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Support for universities across Europe
The communiqué agreed at a European summit reinforces Scotland’s commitment to keep access to university free, Education Secretary Michael Russell said recently.
Education Secretary Michael Russell explained the national and individual benefits of the Scottish Government’s approach during a discussion on public funding for universities, at which the delegation supported the strong involvement of public money.
Mr Russell also had one to one meetings with the Austrian, Irish and UK Education Ministers and the EU Commission’s Director for Higher Education and international Affairs to discuss cross-border flows of students, with agreement to share information on student destinations after graduation with the Austrian Government and the European Commission.
Mr Russell said:
“In Scotland, we have taken decisive action to ensure access to university remains based on the ability to learn. We have also invested in the sector to back this up and I was pleased to see this reflected in the European Students’ Association map showing Scotland is one of only three countries to have increased public funding.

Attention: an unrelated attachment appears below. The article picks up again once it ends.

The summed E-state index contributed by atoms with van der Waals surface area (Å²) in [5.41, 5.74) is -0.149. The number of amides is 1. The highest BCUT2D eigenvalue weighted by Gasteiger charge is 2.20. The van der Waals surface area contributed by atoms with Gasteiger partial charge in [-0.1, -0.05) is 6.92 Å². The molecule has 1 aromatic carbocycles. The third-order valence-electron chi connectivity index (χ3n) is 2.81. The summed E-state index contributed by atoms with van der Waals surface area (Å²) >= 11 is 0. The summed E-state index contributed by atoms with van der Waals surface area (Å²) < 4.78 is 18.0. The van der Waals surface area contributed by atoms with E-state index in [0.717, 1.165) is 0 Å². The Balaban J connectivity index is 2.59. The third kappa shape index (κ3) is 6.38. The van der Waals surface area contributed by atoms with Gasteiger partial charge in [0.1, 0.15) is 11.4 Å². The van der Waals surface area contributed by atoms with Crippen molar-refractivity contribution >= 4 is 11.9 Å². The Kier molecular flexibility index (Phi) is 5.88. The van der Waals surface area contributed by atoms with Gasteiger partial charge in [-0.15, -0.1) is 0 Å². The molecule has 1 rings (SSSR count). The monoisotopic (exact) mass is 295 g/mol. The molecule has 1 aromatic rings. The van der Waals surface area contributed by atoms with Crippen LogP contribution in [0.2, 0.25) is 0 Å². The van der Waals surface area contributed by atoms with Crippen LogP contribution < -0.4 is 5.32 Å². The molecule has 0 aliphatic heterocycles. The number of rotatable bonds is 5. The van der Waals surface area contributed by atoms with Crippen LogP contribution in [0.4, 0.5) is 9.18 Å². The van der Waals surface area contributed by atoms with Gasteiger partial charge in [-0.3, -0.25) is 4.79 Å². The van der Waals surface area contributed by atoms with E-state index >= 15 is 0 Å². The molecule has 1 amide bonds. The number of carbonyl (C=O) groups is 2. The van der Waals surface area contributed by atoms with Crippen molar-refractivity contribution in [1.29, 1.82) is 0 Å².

“I believe that ensuring our most able students can study at university benefits Scotland as a whole because this ensures our workforce of tomorrow has the skills, knowledge and education they need to be a success and contribute to our economic future.
“That’s why I was pleased to see the communiqué agreed at the Bologna process conference has recognised and agreed to protect the importance of public investment in universities across the 47 EHEA countries – a pledge that I can wholeheartedly endorse.
“However students from other EU countries cost us around £75 million every year and we need to resolve this. Austria finds itself in a similar situation and we have agreed to share and analyse information on the destinations of graduates. I will also continue to work with the Commissioner to try and find a suitable solution.”
Education Secretary Michael Russell is leading the first ever Scottish delegation to the EHEA Bologna Process conference, where education leaders from 47 countries have agreed shared priorities for higher education for the next three years."